- Generic licensing provisions and explanations: We've posted examples and explanations for common generic content license agreement provisions. These should provide a basic understanding of the structure and organization of a typical license.
- Licensing songs and recordings for film and TV. There's an example of a Music Synchronization and Videogram License (with explanations) in our book, Getting Permission. That book also contains examples for a Master Use and Videogram License (for licensing sound recordings) and an agreement for licensing lyrics. You can also view examples of similar agreements online, for example here, here, and here.
- Licensing music for videogames. This ArtistsHouse page has a relevant article and video about music licensing for videogames. As EA's Steve Schur explains, the sync and master licenses mirror the agreements used in film licensing. As Schur also explains, when creating EA's theme music, EA seeks assignments, not licenses. ASCAP has posted a nice article on the elements of a videogame license.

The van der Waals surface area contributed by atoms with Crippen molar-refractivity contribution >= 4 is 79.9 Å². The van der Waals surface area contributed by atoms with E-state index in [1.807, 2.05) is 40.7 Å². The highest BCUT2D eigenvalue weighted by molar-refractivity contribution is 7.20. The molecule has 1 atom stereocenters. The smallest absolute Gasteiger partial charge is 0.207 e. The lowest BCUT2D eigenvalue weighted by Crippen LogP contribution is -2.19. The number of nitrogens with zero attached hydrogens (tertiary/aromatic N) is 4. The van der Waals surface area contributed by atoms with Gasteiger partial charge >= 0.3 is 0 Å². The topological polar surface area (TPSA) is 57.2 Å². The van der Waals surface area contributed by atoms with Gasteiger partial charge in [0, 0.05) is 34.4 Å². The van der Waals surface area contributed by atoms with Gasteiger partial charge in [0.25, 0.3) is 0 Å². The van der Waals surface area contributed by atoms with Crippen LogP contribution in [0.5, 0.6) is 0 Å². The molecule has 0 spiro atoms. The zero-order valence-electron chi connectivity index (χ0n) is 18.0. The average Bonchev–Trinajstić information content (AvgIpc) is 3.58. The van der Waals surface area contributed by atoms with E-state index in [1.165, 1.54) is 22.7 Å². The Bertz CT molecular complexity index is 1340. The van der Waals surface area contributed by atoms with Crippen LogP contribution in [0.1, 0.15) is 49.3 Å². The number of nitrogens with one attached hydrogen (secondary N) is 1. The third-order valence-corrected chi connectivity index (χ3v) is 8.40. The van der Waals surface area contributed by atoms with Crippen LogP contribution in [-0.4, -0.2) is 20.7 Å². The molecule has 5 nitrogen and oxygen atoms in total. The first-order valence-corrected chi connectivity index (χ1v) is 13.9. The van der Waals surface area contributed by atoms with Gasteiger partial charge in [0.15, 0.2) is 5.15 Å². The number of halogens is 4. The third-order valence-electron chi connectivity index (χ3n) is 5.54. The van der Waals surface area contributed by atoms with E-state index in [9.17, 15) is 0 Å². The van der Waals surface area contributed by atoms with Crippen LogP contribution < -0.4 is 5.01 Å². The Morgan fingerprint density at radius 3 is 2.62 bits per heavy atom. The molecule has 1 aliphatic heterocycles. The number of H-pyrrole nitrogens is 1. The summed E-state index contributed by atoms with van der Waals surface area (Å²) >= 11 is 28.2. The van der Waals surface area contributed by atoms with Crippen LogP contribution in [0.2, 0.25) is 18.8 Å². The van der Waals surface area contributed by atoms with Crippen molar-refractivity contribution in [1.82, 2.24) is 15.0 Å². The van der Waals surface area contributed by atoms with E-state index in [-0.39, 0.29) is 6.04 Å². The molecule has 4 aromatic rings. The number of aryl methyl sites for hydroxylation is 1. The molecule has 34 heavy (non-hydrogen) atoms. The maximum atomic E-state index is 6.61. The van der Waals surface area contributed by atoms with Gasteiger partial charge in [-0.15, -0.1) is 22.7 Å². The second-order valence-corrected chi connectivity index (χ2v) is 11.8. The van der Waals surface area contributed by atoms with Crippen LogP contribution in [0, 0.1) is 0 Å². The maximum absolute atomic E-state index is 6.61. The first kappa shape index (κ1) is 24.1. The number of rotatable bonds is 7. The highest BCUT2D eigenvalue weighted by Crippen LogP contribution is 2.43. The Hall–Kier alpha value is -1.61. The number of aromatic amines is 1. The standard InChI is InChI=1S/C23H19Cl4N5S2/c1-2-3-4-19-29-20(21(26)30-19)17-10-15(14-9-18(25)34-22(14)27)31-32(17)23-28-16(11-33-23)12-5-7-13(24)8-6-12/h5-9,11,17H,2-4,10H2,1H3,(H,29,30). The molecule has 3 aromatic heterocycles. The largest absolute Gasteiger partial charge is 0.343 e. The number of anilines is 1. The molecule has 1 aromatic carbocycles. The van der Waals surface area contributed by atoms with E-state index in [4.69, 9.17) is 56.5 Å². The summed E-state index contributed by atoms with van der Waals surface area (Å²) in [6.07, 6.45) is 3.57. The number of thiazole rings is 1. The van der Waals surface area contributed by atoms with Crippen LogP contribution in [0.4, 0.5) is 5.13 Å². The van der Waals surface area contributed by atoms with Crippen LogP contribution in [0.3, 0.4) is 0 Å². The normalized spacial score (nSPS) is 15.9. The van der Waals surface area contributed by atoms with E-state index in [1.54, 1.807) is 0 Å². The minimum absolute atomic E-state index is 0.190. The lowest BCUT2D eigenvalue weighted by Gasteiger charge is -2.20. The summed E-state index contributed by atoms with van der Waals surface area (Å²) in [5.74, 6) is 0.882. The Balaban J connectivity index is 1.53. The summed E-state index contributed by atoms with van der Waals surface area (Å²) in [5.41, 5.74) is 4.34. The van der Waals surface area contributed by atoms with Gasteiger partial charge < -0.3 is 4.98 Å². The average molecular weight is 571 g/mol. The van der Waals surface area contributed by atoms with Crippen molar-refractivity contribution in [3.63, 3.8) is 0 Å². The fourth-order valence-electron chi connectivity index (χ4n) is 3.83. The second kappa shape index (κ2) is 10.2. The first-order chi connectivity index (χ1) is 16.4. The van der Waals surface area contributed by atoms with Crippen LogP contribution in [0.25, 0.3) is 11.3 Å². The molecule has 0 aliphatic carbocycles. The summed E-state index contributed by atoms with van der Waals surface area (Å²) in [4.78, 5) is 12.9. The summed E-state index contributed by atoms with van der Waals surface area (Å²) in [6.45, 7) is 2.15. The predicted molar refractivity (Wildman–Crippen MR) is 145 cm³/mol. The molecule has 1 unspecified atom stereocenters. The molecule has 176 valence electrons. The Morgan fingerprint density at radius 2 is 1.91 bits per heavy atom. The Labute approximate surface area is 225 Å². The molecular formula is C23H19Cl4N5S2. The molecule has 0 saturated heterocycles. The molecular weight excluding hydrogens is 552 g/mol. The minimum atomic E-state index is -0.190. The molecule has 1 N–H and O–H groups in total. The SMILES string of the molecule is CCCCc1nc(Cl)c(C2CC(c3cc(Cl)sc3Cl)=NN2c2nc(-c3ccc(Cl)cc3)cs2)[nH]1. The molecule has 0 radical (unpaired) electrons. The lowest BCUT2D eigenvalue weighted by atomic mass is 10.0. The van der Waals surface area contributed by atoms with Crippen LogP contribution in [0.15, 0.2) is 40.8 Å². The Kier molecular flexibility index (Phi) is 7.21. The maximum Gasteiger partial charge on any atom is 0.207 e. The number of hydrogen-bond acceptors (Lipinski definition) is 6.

- Copyright. There's a fairly thorough explanation of music copyright, and how to distinguish co-ownership issues in our Music Law book. We've also provided free copyright information at the Stanford Library site, and at Nolo's site.
- Getting legal help. California Lawyers for the Arts (or one of the other lawyers for the arts organizations throughout the country) should be your first stop. If there are no organizations near you, consider directories from Nolo (disclaimer: our employer) or Cornell University. Nolo also has articles on dealing with lawyers, including working with lawyers, fees, and attorney-client relationships.
Posted by Mr. Q at 6:00 AM Saturday, February 4, 2012
It was great seeing everyone at the 2012 California Lawyers for the Arts Music Business Seminar in Berkeley. Here are some resources to augment the music licensing discussion: